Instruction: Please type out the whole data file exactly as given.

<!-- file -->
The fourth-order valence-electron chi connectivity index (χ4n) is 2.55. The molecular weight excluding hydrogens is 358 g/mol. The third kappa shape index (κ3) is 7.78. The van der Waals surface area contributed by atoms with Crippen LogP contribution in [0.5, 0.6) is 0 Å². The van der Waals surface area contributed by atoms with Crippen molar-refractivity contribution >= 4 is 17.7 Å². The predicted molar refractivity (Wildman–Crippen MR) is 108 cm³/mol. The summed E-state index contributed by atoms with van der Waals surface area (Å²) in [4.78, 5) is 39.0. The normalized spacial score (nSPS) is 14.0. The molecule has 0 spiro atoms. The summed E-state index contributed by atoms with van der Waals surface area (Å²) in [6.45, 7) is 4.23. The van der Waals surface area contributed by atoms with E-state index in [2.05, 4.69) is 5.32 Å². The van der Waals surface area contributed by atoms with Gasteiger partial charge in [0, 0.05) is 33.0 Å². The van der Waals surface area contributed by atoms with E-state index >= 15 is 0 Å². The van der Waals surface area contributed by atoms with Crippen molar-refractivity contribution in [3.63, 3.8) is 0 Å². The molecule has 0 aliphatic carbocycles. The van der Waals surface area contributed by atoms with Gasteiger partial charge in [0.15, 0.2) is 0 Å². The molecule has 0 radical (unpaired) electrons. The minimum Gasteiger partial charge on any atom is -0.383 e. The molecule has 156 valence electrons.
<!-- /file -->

The fourth-order valence-electron chi connectivity index (χ4n) is 2.55. The molecular weight excluding hydrogens is 358 g/mol. The third kappa shape index (κ3) is 7.78. The van der Waals surface area contributed by atoms with Crippen LogP contribution in [0.5, 0.6) is 0 Å². The van der Waals surface area contributed by atoms with Crippen molar-refractivity contribution >= 4 is 17.7 Å². The predicted molar refractivity (Wildman–Crippen MR) is 108 cm³/mol. The summed E-state index contributed by atoms with van der Waals surface area (Å²) in [4.78, 5) is 39.0. The normalized spacial score (nSPS) is 14.0. The molecule has 0 spiro atoms. The summed E-state index contributed by atoms with van der Waals surface area (Å²) in [6.45, 7) is 4.23. The van der Waals surface area contributed by atoms with E-state index in [2.05, 4.69) is 5.32 Å². The van der Waals surface area contributed by atoms with Gasteiger partial charge in [0, 0.05) is 33.0 Å². The van der Waals surface area contributed by atoms with E-state index >= 15 is 0 Å². The van der Waals surface area contributed by atoms with Crippen molar-refractivity contribution in [3.63, 3.8) is 0 Å². The molecule has 0 aliphatic carbocycles. The van der Waals surface area contributed by atoms with Gasteiger partial charge in [0.15, 0.2) is 0 Å². The molecule has 0 radical (unpaired) electrons. The minimum Gasteiger partial charge on any atom is -0.383 e. The molecule has 156 valence electrons.